These Incredibly Popular Drugs Have Been Linked to Migraines

Man Headache Anatomy Science Image

Recent research indicates that people using acid-reducing medications may face a higher risk of migraines and severe headaches, highlighting the importance of further investigation and patient consultation with healthcare providers.

According to research published in Neurology Clinical Practice, an official journal of the American Academy of Neurology, individuals who use acid-reducing medications may face a greater risk of experiencing migraines and other severe headaches compared to those who do not use these drugs. The study highlights acid-reducing drugs including proton pump inhibitors like omeprazole and esomeprazole, histamine H2-receptor antagonists, or H2 blockers such as cimetidine and famotidine, and antacid supplements.

The study does not prove that acid-reducing drugs cause migraine; it only shows an association.

Acid reflux is when stomach acid flows into the esophagus, usually after a meal or when lying down. People with acid reflux may experience heartburn and ulcers. People with frequent acid reflux may develop gastroesophageal reflux disease, or GERD, which can lead to cancer of the esophagus.

Study Methodology and Results

“Given the wide usage of acid-reducing drugs and these potential implications with migraine, these results warrant further investigation,” said study author Margaret Slavin, PhD, RDN, of the University of Maryland in College Park. “These drugs are often considered to be overprescribed, and new research has shown other risks tied to long-term use of proton pump inhibitors, such as an increased risk of dementia.”

For the study, researchers looked at data on 11,818 people who provided information on use of acid-reducing drugs and whether they had migraine or severe headache in the past three months.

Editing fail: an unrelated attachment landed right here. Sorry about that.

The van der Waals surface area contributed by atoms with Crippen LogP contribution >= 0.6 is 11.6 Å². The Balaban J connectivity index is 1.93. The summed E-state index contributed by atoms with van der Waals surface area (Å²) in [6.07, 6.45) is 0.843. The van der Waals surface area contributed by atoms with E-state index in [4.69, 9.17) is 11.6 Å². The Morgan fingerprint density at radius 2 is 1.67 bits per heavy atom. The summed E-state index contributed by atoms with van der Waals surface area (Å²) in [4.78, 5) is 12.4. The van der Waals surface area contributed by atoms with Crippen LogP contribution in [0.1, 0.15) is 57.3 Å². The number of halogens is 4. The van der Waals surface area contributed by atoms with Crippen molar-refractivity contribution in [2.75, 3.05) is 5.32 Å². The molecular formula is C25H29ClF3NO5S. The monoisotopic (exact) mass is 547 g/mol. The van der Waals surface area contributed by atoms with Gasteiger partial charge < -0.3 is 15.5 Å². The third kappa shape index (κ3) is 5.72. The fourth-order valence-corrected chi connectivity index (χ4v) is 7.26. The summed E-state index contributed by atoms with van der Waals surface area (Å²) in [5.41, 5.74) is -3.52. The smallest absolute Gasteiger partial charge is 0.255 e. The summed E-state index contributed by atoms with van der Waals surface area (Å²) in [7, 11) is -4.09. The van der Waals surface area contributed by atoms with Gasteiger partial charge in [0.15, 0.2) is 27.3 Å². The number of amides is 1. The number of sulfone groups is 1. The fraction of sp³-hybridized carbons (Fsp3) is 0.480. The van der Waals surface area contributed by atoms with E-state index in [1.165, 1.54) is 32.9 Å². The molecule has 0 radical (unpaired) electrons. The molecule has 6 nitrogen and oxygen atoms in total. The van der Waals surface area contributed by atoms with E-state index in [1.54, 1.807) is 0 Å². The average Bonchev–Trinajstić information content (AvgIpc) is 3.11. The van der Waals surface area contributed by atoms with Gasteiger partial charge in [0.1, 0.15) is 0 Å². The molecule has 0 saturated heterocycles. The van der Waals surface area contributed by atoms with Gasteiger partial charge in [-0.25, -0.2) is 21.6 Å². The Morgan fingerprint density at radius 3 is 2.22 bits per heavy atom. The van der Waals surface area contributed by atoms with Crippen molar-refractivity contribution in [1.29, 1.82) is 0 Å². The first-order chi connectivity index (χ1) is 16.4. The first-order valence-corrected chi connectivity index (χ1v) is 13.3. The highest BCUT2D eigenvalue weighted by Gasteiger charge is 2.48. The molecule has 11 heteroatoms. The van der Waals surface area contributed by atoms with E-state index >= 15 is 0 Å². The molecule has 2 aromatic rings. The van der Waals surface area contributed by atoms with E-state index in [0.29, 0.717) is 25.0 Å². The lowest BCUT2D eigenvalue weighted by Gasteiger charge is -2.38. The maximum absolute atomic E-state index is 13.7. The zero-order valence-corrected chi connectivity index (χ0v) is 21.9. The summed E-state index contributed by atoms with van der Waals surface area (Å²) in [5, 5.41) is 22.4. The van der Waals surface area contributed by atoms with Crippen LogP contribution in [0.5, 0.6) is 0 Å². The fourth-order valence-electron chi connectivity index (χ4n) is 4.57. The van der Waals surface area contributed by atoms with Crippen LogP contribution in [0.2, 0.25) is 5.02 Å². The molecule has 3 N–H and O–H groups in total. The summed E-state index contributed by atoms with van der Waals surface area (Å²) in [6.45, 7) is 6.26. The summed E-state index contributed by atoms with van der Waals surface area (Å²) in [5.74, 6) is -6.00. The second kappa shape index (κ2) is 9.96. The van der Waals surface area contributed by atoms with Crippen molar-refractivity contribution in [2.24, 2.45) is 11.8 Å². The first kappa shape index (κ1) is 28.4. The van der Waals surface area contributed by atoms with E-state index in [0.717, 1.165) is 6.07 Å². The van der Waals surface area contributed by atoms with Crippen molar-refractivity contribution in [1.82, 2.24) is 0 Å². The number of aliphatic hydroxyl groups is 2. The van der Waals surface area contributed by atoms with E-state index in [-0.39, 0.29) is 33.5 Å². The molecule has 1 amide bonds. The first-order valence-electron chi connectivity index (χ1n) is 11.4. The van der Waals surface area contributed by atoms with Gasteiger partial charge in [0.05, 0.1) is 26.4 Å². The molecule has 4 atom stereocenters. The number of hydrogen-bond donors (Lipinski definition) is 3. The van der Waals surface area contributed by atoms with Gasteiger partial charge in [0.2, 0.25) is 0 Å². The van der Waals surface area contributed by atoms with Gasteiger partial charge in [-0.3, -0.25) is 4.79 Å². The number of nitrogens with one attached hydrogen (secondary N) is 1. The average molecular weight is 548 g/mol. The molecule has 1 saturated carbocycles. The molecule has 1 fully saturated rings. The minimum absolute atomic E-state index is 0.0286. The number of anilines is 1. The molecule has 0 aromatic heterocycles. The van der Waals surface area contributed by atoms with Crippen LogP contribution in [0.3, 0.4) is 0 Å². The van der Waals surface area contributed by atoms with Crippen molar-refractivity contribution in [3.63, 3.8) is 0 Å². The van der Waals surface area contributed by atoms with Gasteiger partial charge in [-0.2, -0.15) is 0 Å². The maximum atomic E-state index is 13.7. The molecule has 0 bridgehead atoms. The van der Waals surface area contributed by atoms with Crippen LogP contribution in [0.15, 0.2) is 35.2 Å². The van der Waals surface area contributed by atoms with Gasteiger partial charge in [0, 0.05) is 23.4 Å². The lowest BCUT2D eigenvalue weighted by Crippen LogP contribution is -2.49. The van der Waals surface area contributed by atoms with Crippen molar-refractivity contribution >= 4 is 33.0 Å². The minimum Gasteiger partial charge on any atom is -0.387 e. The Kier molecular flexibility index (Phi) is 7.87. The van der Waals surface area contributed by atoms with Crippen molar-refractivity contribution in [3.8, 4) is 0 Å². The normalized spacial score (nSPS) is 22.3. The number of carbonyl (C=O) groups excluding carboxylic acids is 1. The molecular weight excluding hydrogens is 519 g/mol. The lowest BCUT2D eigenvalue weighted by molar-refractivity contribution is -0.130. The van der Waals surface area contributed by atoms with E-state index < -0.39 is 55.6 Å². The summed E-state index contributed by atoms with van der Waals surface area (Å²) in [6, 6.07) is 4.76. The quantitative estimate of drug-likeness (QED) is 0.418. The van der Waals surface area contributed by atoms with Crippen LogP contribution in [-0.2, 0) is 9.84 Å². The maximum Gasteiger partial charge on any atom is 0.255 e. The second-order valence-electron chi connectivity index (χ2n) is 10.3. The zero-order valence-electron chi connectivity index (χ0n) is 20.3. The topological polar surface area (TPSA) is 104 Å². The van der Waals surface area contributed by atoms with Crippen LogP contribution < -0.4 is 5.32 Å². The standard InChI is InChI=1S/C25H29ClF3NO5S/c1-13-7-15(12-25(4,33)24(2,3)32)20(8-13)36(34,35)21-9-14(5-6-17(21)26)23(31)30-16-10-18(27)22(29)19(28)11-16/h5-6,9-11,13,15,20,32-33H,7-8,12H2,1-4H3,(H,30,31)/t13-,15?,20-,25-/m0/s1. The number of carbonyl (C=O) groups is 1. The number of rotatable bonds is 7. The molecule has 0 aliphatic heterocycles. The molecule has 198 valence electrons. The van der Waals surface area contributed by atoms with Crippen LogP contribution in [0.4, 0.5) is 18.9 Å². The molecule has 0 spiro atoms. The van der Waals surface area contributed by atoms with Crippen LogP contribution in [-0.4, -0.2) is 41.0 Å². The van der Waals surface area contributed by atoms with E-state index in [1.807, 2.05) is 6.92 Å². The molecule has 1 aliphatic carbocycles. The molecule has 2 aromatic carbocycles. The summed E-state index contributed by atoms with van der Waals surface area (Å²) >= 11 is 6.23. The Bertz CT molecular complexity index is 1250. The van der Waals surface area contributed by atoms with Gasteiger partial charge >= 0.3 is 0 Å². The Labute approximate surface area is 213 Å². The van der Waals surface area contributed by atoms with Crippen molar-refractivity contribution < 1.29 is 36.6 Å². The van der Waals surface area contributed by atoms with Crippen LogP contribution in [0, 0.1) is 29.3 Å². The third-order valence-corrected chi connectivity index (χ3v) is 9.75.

A total of 25% of participants taking proton pump inhibitors had migraine or severe headache, compared to 19% of those who were not taking the drugs. A total of 25% of those taking H2 blockers had severe headache, compared to 20% of those who were not taking those drugs. And 22% of those taking antacid supplements had severe headache, compared to 20% of those not taking antacids.

Adjustments and Observations

When researchers adjusted for other factors that could affect the risk of migraine, such as age, sex, and use of caffeine and alcohol, they found that people taking proton pump inhibitors were 70% more likely to have migraine than people not taking proton pump inhibitors. Those taking H2 blockers were 40% more likely and those taking antacid supplements were 30% more likely.

“It’s important to note that many people do need acid-reducing medications to manage acid reflux or other conditions, and people with migraine or severe headache who are taking these drugs or supplements should talk with their doctors about whether they should continue,” Slavin said.

Slavin noted that the study looked only at prescription drugs. Some of the drugs became available for over-the-counter use at non-prescription strength during the study period, but the use of these over-the-counter drugs was not included in this study.

Other studies have shown that people with gastrointestinal conditions may be more likely to have migraine, but Slavin said that the relationship is not likely to fully explain the tie between acid-reducing drugs and migraine found in the study.

A limitation of the study is that a small number of people were taking the drugs, especially the H2 blockers.

Reference: “Use of Acid-Suppression Therapy and Odds of Migraine and Severe Headache in the National Health and Nutrition Examination Survey” by Margaret Slavin, Cara L. Frankenfeld, Alexander B. Guirguis and Elizabeth K. Seng, 24 April 2024, Neurology Clinical Practice.
DOI: 10.1212/CPJ.0000000000200302

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